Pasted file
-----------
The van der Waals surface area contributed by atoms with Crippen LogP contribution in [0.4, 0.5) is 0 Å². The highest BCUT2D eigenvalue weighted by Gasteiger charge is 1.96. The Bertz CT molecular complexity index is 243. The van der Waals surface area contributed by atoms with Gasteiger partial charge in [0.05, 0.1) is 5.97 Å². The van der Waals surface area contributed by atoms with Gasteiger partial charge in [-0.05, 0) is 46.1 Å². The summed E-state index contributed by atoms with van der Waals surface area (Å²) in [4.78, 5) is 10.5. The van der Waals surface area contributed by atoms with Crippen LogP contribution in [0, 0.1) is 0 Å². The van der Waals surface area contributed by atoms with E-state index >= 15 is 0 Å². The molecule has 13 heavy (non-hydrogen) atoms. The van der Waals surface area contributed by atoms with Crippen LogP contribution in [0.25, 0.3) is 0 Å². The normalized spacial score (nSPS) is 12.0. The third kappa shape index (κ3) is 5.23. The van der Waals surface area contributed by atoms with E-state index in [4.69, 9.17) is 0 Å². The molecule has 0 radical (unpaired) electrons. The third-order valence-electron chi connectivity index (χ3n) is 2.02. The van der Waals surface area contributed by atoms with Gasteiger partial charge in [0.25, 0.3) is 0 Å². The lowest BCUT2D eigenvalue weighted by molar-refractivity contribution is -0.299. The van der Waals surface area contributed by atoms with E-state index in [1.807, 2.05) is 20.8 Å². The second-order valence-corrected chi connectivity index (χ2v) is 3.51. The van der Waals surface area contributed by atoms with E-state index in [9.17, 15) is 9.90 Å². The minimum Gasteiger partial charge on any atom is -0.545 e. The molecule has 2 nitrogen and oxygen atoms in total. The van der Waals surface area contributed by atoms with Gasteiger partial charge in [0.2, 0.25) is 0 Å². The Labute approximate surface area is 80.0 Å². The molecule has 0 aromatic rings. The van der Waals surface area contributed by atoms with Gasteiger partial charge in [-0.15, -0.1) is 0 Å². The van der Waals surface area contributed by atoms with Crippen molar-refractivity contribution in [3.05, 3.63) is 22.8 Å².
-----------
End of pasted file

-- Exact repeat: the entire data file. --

The van der Waals surface area contributed by atoms with Crippen LogP contribution in [0.4, 0.5) is 0 Å². The highest BCUT2D eigenvalue weighted by Gasteiger charge is 1.96. The Bertz CT molecular complexity index is 243. The van der Waals surface area contributed by atoms with Gasteiger partial charge in [0.05, 0.1) is 5.97 Å². The van der Waals surface area contributed by atoms with Gasteiger partial charge in [-0.05, 0) is 46.1 Å². The summed E-state index contributed by atoms with van der Waals surface area (Å²) in [4.78, 5) is 10.5. The van der Waals surface area contributed by atoms with Crippen LogP contribution in [0, 0.1) is 0 Å². The van der Waals surface area contributed by atoms with E-state index >= 15 is 0 Å². The molecule has 13 heavy (non-hydrogen) atoms. The van der Waals surface area contributed by atoms with Crippen LogP contribution in [0.25, 0.3) is 0 Å². The normalized spacial score (nSPS) is 12.0. The third kappa shape index (κ3) is 5.23. The van der Waals surface area contributed by atoms with E-state index in [4.69, 9.17) is 0 Å². The molecule has 0 radical (unpaired) electrons. The third-order valence-electron chi connectivity index (χ3n) is 2.02. The van der Waals surface area contributed by atoms with Gasteiger partial charge in [0.25, 0.3) is 0 Å². The lowest BCUT2D eigenvalue weighted by molar-refractivity contribution is -0.299. The van der Waals surface area contributed by atoms with E-state index in [1.807, 2.05) is 20.8 Å². The second-order valence-corrected chi connectivity index (χ2v) is 3.51. The van der Waals surface area contributed by atoms with E-state index in [9.17, 15) is 9.90 Å². The minimum Gasteiger partial charge on any atom is -0.545 e. The molecule has 2 nitrogen and oxygen atoms in total. The van der Waals surface area contributed by atoms with Gasteiger partial charge in [0.2, 0.25) is 0 Å². The Labute approximate surface area is 80.0 Å². The molecule has 0 aromatic rings. The van der Waals surface area contributed by atoms with Gasteiger partial charge in [-0.15, -0.1) is 0 Å². The van der Waals surface area contributed by atoms with Crippen molar-refractivity contribution in [3.05, 3.63) is 22.8 Å².